Where will your retirement money come from? If you’re like most people, qualified-retirement plans, Social Security, personal savings and investments are expected to play a role. Once you have estimated the amount of money you may need for retirement, a sound approach involves taking a close look at your potential retirement-income sources.
Taking your Social Security benefits at the right time may help maximize your benefit.
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Some people wonder if Social Security will remain financially sound enough to pay the benefits they are owed.
How Medicare can address health care needs in your retirement strategy.
Don't let procrastination keep you from pursuing your financial dreams and goals.
It's important to make sure your retirement strategy anticipates health-care expenses.
Workers 50+ may make contributions to their qualified retirement plans above the limits imposed on younger workers.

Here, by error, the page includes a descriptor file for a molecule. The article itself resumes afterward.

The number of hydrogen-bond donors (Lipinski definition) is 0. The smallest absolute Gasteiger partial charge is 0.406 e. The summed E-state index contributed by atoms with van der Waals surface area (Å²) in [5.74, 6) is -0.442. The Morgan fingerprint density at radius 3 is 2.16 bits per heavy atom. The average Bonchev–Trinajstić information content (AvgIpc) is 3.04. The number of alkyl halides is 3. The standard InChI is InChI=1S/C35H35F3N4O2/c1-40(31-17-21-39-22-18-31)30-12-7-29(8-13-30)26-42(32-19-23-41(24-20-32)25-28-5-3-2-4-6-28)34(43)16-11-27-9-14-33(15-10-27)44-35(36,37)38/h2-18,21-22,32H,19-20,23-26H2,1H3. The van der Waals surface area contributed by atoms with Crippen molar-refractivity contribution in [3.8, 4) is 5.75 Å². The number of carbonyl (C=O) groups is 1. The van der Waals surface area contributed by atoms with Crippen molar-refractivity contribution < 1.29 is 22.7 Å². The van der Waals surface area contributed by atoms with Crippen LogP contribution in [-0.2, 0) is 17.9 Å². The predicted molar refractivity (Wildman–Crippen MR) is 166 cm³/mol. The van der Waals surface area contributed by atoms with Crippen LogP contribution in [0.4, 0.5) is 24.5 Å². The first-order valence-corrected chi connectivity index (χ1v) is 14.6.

There are other ways to maximize Social Security benefits, in addition to waiting to claim them.
This calculator compares a hypothetical fixed annuity with an account where the interest is taxed each year.
Estimate how long your retirement savings may last using various monthly cash flow rates.
This calculator may help you estimate how long funds may last given regular withdrawals.
Estimate how much income may be needed at retirement to maintain your standard of living.
This calculator compares employee contributions to a Roth 401(k) and a traditional 401(k).
Estimate your monthly and annual income from various IRA types.
Investment tools and strategies that can enable you to pursue your retirement goals.
A number of questions and concerns need to be addressed to help you better prepare for retirement living.
Asking the right questions about how you can save money for retirement without sacrificing your quality of life.
Make your retirement as exciting as your next vacation.
The average retirement lasts for 18 years, with many lasting even longer. Will you fill your post-retirement days with purpose?
A growing number of Americans are pushing back the age at which they plan to retire. Or deciding not to retire at all.
There’s an alarming difference between perception and reality for current and future retirees.
Around the country, attitudes about retirement are shifting.